Studies on topochemical modification of cellulosic fibres - Part 3. The effect of carboxymethyl cellulose attachment on wet-strength development by alkaline-curing polyamide-amine epichlorohydrin resins

Janne Laine, T Lindstrom, GG Nordmark, G Risinger

    Research output: Contribution to journalArticleScientificpeer-review

    Abstract

    An ECF-bleached softwood kraft pulp was placed in contact with a solution of a commercially available carboxymethyl cellulose (CMC) at 80degreesC in 0.05 M CaCl2 for two hours. Under such conditions, part of the CMC becomes irreversibly attached to the surface of fibres. The CMC-modified fibres were then placed in contact with a polyamide-amine epichlorohydrin resin (PAAE), made into paper sheets and cured in an oven. The results show that there is a very strong synergistic action between fibres treated in this way and the PAAE-resin with regard to the wet-strengthening effect of the resin. The synergistic effects were attributed both to the increased amount of PAAE-resin adsorbed by the CMC attachment and to the chemical reaction between the resin and the attached CMC.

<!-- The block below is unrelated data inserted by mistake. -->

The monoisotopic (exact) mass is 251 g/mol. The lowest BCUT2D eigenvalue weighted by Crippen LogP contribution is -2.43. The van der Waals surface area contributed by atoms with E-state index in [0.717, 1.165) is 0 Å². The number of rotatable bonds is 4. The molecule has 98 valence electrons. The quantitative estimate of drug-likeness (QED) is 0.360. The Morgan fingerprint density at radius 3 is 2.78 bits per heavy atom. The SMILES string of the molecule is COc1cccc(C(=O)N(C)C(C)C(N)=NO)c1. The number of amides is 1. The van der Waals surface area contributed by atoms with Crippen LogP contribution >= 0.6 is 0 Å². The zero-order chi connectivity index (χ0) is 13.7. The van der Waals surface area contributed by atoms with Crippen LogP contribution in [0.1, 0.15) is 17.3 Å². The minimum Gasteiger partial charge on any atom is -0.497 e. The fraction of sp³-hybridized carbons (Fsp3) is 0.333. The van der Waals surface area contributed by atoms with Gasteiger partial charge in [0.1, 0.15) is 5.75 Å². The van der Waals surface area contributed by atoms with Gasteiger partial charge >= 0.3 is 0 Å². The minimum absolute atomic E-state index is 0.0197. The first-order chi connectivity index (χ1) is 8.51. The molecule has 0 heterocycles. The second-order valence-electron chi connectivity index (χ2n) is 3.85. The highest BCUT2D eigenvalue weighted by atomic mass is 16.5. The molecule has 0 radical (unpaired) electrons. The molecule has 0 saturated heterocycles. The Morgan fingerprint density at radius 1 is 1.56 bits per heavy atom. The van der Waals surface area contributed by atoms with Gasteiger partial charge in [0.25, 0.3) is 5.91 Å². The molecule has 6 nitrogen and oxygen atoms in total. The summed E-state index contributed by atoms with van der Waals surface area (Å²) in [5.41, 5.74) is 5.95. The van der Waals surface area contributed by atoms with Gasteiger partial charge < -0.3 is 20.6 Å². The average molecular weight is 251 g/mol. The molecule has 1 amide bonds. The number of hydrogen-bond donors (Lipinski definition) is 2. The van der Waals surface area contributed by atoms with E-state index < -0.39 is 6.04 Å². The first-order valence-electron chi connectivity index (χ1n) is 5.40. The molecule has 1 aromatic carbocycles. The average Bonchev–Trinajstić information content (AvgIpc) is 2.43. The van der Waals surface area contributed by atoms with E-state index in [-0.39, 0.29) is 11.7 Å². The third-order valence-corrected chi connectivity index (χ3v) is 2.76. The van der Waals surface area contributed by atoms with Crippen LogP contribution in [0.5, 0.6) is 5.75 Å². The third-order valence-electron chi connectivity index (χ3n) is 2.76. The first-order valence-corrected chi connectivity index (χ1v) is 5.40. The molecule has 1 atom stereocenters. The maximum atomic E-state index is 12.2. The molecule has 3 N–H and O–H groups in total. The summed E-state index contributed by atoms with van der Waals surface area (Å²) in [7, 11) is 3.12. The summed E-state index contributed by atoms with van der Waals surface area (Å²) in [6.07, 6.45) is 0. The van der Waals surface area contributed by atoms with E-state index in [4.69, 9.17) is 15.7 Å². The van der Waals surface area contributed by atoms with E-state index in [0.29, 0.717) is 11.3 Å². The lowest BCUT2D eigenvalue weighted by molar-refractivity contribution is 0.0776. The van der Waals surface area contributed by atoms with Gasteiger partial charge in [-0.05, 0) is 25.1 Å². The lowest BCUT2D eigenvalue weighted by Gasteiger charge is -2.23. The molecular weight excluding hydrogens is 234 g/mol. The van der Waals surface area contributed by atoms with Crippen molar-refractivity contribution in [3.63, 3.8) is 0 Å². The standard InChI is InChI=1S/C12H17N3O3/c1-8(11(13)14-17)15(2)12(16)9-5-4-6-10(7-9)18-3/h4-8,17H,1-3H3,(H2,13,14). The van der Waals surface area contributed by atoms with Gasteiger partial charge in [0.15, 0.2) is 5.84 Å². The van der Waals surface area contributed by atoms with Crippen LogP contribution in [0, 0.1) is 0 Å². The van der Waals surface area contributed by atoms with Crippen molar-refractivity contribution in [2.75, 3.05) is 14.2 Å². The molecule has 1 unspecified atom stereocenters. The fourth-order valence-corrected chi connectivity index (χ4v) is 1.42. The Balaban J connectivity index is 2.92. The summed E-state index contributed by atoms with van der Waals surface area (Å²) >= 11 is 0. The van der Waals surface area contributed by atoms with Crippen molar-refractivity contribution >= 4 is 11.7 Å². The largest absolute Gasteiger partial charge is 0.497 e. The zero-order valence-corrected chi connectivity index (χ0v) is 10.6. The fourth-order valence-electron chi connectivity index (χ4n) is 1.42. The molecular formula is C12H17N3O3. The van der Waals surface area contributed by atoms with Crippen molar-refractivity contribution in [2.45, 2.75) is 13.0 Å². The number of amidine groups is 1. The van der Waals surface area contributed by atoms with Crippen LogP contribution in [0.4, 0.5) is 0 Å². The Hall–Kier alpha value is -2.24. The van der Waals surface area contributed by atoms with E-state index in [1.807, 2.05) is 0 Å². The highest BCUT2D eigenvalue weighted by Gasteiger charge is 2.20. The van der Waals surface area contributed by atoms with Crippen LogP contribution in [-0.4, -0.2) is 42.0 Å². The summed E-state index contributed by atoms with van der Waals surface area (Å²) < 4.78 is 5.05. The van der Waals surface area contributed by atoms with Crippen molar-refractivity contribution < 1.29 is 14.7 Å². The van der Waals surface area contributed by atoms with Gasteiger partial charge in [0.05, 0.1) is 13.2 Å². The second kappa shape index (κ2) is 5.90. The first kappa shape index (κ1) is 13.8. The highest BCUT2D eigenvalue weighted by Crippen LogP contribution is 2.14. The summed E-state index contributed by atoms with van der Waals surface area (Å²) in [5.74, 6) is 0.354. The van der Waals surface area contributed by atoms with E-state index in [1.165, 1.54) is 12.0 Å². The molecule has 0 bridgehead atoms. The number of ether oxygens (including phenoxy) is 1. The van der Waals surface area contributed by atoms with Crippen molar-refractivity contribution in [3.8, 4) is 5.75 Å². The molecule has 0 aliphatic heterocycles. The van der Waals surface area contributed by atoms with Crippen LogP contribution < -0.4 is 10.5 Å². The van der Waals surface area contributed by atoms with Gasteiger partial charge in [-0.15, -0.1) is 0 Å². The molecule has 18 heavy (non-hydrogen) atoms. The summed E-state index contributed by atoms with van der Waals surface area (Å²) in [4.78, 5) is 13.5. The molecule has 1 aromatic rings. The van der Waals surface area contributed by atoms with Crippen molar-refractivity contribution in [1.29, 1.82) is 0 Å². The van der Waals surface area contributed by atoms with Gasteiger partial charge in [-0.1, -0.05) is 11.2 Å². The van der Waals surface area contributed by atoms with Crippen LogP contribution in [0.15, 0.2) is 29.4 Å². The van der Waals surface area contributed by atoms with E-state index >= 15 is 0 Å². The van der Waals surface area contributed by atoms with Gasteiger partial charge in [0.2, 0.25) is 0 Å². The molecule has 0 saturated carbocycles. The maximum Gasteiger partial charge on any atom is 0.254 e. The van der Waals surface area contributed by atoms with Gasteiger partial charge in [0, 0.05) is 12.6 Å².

Original languageEnglish
    Pages (from-to)57-60
    Number of pages4
    JournalNordic Pulp & Paper Research Journal
    Volume17
    Issue number1
    DOIs
    Publication statusPublished - 2002
    MoE publication typeA1 Journal article-refereed

    Keywords

    • surface modification
    • cellulosic fibres
    • carboxymethyl cellulose (CMC)
    • wet strength resin
    • adsorption
    • reactivity
    • wet strength

    Fingerprint

    Dive into the research topics of 'Studies on topochemical modification of cellulosic fibres - Part 3. The effect of carboxymethyl cellulose attachment on wet-strength development by alkaline-curing polyamide-amine epichlorohydrin resins'. Together they form a unique fingerprint.

    Cite this